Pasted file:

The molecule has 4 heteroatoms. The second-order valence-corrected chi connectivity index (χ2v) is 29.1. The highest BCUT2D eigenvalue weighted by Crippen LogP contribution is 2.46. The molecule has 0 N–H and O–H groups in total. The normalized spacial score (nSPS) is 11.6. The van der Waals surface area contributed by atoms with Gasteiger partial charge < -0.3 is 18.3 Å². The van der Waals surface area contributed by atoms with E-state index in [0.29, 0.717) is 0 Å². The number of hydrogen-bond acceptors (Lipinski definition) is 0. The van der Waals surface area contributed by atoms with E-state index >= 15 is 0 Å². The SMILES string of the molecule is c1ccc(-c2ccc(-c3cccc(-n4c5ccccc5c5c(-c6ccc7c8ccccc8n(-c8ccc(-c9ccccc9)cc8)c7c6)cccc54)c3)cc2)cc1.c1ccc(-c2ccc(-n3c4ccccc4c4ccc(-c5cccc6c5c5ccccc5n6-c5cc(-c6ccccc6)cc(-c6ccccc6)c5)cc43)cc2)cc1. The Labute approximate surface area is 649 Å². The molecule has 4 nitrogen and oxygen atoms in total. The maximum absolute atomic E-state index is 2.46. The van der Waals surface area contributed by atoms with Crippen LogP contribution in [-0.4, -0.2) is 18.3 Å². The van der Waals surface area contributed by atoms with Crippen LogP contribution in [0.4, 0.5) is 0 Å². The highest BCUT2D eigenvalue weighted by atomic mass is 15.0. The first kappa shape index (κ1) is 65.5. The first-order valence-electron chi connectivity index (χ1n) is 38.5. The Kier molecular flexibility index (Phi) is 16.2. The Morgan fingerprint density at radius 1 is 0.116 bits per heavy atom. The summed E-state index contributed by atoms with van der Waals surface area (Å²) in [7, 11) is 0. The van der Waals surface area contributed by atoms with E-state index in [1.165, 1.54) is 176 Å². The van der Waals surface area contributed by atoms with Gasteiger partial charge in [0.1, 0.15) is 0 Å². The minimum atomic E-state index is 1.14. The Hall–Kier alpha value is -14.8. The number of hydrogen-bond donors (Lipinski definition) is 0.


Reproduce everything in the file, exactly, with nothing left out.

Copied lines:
The molecule has 4 heteroatoms. The second-order valence-corrected chi connectivity index (χ2v) is 29.1. The highest BCUT2D eigenvalue weighted by Crippen LogP contribution is 2.46. The molecule has 0 N–H and O–H groups in total. The normalized spacial score (nSPS) is 11.6. The van der Waals surface area contributed by atoms with Gasteiger partial charge < -0.3 is 18.3 Å². The van der Waals surface area contributed by atoms with E-state index in [0.29, 0.717) is 0 Å². The number of hydrogen-bond acceptors (Lipinski definition) is 0. The van der Waals surface area contributed by atoms with E-state index >= 15 is 0 Å². The SMILES string of the molecule is c1ccc(-c2ccc(-c3cccc(-n4c5ccccc5c5c(-c6ccc7c8ccccc8n(-c8ccc(-c9ccccc9)cc8)c7c6)cccc54)c3)cc2)cc1.c1ccc(-c2ccc(-n3c4ccccc4c4ccc(-c5cccc6c5c5ccccc5n6-c5cc(-c6ccccc6)cc(-c6ccccc6)c5)cc43)cc2)cc1. The Labute approximate surface area is 649 Å². The molecule has 4 nitrogen and oxygen atoms in total. The maximum absolute atomic E-state index is 2.46. The van der Waals surface area contributed by atoms with Crippen LogP contribution in [-0.4, -0.2) is 18.3 Å². The van der Waals surface area contributed by atoms with Crippen LogP contribution in [0.4, 0.5) is 0 Å². The highest BCUT2D eigenvalue weighted by atomic mass is 15.0. The first kappa shape index (κ1) is 65.5. The first-order valence-electron chi connectivity index (χ1n) is 38.5. The Kier molecular flexibility index (Phi) is 16.2. The Morgan fingerprint density at radius 1 is 0.116 bits per heavy atom. The summed E-state index contributed by atoms with van der Waals surface area (Å²) in [7, 11) is 0. The van der Waals surface area contributed by atoms with E-state index in [1.165, 1.54) is 176 Å². The van der Waals surface area contributed by atoms with Gasteiger partial charge in [0.1, 0.15) is 0 Å². The minimum atomic E-state index is 1.14. The Hall–Kier alpha value is -14.8. The number of hydrogen-bond donors (Lipinski definition) is 0.